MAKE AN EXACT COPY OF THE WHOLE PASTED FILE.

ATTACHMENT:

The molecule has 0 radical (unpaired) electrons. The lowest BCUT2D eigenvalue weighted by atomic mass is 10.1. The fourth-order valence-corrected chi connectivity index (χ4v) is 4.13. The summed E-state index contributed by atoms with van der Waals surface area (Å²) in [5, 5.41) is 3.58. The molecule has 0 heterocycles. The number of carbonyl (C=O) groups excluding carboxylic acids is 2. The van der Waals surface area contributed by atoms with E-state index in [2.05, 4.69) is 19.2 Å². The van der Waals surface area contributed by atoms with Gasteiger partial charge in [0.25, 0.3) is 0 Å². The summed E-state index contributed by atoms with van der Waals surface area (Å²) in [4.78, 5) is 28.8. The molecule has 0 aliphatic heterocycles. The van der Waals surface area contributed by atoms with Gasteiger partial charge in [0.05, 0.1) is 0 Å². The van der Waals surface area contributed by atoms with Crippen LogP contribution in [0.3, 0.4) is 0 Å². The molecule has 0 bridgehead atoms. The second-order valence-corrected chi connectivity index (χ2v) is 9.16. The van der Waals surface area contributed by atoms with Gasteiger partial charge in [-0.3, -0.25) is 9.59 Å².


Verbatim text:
The molecule has 0 radical (unpaired) electrons. The lowest BCUT2D eigenvalue weighted by atomic mass is 10.1. The fourth-order valence-corrected chi connectivity index (χ4v) is 4.13. The summed E-state index contributed by atoms with van der Waals surface area (Å²) in [5, 5.41) is 3.58. The molecule has 0 heterocycles. The number of carbonyl (C=O) groups excluding carboxylic acids is 2. The van der Waals surface area contributed by atoms with E-state index in [2.05, 4.69) is 19.2 Å². The van der Waals surface area contributed by atoms with Gasteiger partial charge in [0.25, 0.3) is 0 Å². The summed E-state index contributed by atoms with van der Waals surface area (Å²) in [4.78, 5) is 28.8. The molecule has 0 aliphatic heterocycles. The van der Waals surface area contributed by atoms with Gasteiger partial charge in [0.05, 0.1) is 0 Å². The van der Waals surface area contributed by atoms with Crippen LogP contribution in [0.3, 0.4) is 0 Å². The molecule has 0 bridgehead atoms. The second-order valence-corrected chi connectivity index (χ2v) is 9.16. The van der Waals surface area contributed by atoms with Gasteiger partial charge in [-0.3, -0.25) is 9.59 Å².